Northerners concerned about job creation and keeping diamond profits in the North will want to see some of Ekati's output going to secondary industries based in the North.

The diamond industry rode into town on high hopes for Northerners. Those benefits are yet to be realized.

Dedication sends special message
Editorial Comment
Darrell Greer
Kivalliq News

In the words of Denis Bedard, president of the NWT Hockey Association, "The request was important, appropriate and easy to accommodate."

The request Bedard was speaking of was that of Amauyaq Lindell, son of recently deceased Jon Lindell of Arviat, to have the NWT's under-17 hockey team at the Canada Winter Games this month in Corner Brook, Nfld., wear black shoulder patches to mark his father's passing and to commemorate his tireless and dedicated work on behalf of amateur hockey in the territories.

The request was indeed an important one. All too often the efforts of dedicated individuals such as Jon Lindell to help further our young athletes' endeavours go unheralded. Such dedicated individuals are often few and far between and he will be sadly missed.

The wearing of the black shoulder patch shows how much Jon's efforts meant to these kids and the NWT Hockey Association. It will also further serve to remind the players of how much Jon accomplished on their behalf and that there are people out there who care very much about their futures and well-being.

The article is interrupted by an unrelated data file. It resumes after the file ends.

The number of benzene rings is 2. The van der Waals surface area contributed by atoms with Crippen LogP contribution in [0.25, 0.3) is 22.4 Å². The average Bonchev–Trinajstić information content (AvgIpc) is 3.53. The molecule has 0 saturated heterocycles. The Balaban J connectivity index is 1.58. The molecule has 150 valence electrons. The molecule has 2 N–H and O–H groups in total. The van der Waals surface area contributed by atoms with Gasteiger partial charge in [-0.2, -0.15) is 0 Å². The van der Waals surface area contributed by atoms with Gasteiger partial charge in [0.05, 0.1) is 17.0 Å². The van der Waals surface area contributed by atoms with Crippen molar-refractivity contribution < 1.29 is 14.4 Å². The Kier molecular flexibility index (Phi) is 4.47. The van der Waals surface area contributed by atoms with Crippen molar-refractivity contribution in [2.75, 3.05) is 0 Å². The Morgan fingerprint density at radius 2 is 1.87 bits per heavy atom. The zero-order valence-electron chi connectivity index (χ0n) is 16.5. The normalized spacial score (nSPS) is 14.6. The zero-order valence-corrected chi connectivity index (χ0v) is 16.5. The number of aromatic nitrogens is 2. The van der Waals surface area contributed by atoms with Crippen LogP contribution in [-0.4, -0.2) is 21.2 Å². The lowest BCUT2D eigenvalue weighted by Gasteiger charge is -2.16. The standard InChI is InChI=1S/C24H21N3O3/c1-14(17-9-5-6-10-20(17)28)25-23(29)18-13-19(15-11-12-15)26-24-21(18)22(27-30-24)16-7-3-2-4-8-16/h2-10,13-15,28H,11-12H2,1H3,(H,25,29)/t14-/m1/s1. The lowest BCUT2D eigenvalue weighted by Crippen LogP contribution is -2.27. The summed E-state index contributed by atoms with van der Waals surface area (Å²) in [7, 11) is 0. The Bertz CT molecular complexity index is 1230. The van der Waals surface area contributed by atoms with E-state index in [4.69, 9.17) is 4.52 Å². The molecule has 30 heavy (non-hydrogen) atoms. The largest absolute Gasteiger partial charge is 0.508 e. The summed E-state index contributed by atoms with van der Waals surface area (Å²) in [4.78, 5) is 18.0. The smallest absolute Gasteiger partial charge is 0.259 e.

Perhaps there is no other place in this great nation of ours where it is more important for our younger generations to know there are many of us who care about their futures. There are people out there who are willing to go the extra mile for Northern youth, who give freely of themselves and their time with little or no recognition.

The gratitude these special people receive is in the smiles of the youth they help. Every time a Northern athlete raises his or her hand in triumph, an amateur volunteer stands somewhere in the background with a smile as wide as the athlete's.

And, when our Northern athletes don't win, those same volunteers know they afforded them the opportunity to compete and, more importantly, they afforded them the opportunity to learn, to grow as individuals, to understand the value of hard work and being able to look in the mirror and know you did your best.

Study after study, such as the one recently conducted on the Arctic Winter Games by doctors Samuel Lankford and Larry Neal of the World Leisure and Recreation Association, show indisputable significant social benefits to the athletes who compete in amateur events and the communities and volunteers who are involved in various aspects of hosting and team preparation.

Hopefully, the black shoulder patches worn at the Canada Winter Games will serve as a constant reminder to our young athletes how much can be accomplished with hard work and dedication.

Hopefully, it will show all our Northern athletes at the Games just how many people care about who they are, where they're going and what they will accomplish. Sometimes, knowing there are people out there who truly do care, can be the greatest gift of all. And, sometimes we need to be reminded. Thanks Jon.